Thursday, June 08, 2006

But I Don't Know HOW to Forgive

In 1970 Mitsuo Fuchida the lead bomber for the Japanese at Pearl Harbor wrote this:
"I would give anything to retract my actions of twenty-nine years ago at Pearl Harbor, but it is impossible. Instead, I now work at striking the death-blow to the basic hatred which infests the human heart and causes such tragedies. And that hatred cannot be uprooted without assistance from Jesus Christ."
What happened? He himself was angry and bitter and lost after the two bombs at Nagasaki and Hiroshima. He hated the occupational government of Douglas MacArthur. He got off a train at Tokyo's Shibuya Station and saw an American distributing literature, so he took a pamphlet entitled I Was a Prisoner of Japan.

That pamphlet was the story of Jake DeShazer, who was at Pearl Harbor the day it was bombed, who afterwards volunteered to join Jimmy Doolittle’s squadron that flew the long distance mission retaliating against Tokyo. DeShazer ran out of fuel, so he parachuted into Japanese held territory in China and was captured by Japanese troops. His next 40 months of confinement were a nightmare of brutal mistreatment that lead him to hate his captors. At the end of that period, he was given a copy of the Bible and read it for the first time. He received Christ and his entire outlook changed about the Japanese and his imprisonment. Surviving the war, he was released, but later went to Japan as a missionary.

Based on DeShazer’s testimony, Fuchida purchased a Bible and himself was gloriously converted on April 14, 1950, having read Luke 23:34, and the words of Jesus Christ on the cross, "Father, forgive them; for they know not what they do." The solution to the bitterness in His heart was the same power of Christ that enabled Him to make that prayer to the Father.

Most of us know that Jesus said to forgive "seventy times seven" (Matthew 18:22). Of course, He wasn’t putting a cap on forgiveness, just saying that we don’t limit the times we forgive. In most cases we know we’re supposed to forgive, but in many of them we don’t know how to. Everybody has their critics, their thorns in the flesh—relatives, family members, co-workers, employers, supervisors, classmates, and church members. These have offended us by something that they have said, not said, or done. Sometimes it’s worse—a mate will physically abuse the other or commit some extreme form of unfaithfulness; it could be a verbally or physically abusive parent; you are gossiped about; someone tells a secret you told in confidence. It hurts. Bad. You try to deal with it, but you become bitter, then even hateful, malicious, or deeply depressed. How can you forgive someone when it seems impossible?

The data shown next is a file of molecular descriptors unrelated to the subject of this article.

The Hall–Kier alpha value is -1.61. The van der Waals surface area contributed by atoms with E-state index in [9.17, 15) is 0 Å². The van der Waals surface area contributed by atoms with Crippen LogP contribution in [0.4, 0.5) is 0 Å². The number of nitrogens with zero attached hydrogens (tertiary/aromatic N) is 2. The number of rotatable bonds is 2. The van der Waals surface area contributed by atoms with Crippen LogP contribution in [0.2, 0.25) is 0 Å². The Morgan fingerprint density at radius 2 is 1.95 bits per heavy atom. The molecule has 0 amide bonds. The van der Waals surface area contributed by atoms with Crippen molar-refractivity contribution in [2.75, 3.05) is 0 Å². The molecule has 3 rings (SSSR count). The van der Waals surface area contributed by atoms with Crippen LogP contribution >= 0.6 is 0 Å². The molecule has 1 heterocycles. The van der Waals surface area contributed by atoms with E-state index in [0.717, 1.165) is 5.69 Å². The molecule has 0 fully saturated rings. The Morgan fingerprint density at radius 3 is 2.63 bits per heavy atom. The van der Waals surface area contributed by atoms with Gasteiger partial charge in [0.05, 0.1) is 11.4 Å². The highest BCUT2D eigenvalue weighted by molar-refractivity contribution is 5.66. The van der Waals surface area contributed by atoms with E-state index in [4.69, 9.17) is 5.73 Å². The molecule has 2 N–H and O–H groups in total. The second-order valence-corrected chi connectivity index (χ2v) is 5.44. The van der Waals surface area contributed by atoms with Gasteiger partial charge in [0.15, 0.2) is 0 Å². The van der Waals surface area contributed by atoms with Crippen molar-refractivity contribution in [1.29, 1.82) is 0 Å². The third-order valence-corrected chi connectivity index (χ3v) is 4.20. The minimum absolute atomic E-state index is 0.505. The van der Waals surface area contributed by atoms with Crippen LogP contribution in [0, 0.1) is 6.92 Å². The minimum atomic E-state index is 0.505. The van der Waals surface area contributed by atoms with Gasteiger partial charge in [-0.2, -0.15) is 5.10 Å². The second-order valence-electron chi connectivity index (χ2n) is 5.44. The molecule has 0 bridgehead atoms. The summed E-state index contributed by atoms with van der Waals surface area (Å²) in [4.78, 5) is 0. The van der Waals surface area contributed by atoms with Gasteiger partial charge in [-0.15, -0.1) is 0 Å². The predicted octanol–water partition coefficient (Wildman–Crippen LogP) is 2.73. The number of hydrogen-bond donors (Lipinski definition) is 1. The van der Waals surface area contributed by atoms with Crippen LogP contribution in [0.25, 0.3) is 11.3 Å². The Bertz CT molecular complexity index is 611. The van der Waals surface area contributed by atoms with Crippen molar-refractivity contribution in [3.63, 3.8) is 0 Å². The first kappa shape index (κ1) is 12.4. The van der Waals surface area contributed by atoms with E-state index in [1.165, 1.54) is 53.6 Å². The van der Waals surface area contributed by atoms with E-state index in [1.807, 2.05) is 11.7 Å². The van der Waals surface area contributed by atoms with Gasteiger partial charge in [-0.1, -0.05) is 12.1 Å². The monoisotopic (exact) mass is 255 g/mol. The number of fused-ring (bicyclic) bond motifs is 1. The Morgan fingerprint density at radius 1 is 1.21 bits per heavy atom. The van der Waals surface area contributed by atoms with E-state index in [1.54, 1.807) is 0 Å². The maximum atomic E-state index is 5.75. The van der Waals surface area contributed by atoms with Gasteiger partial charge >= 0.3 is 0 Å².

This relates to Mitsuo Fuchido. How do we forgive? How? Like Jesus did. "Even as Christ forgave you, so also do ye" (Colossians 3:13). So how did He forgive? Five words will help you understand how He forgave. One is suffering. Jesus forgave us by suffering for our sins. When He suffered, He left us an example to follow (1 Pet. 2:21). Christ laid down His life for us, and so should we lay down our lives for others (1 John 3:16). We should remember that since Jesus experienced pain when He forgave, that we too will hurt and suffer for others in order to forgive them.

Another is supplication. Jesus prayed for His enemies. When he prayed "Father, forgive them" in Luke 23, He appealed to God and focused on their weakness—"they know not what they do"—rather than on their wickedness. As the offended, we should try to see the weakness of the one offending, rather than the sinful act against us.

A third is sympathy. Jesus came to destroy the "work" of the devil, not the "workers" of the devil (1 John 3:8). The Lord Jesus sympathized with us in our iniquities (Heb. 4:15). He was more concerned about the sin getting settled than the sinner getting squashed. If we imitate this sympathy of Jesus, it will be easier for us to forgive.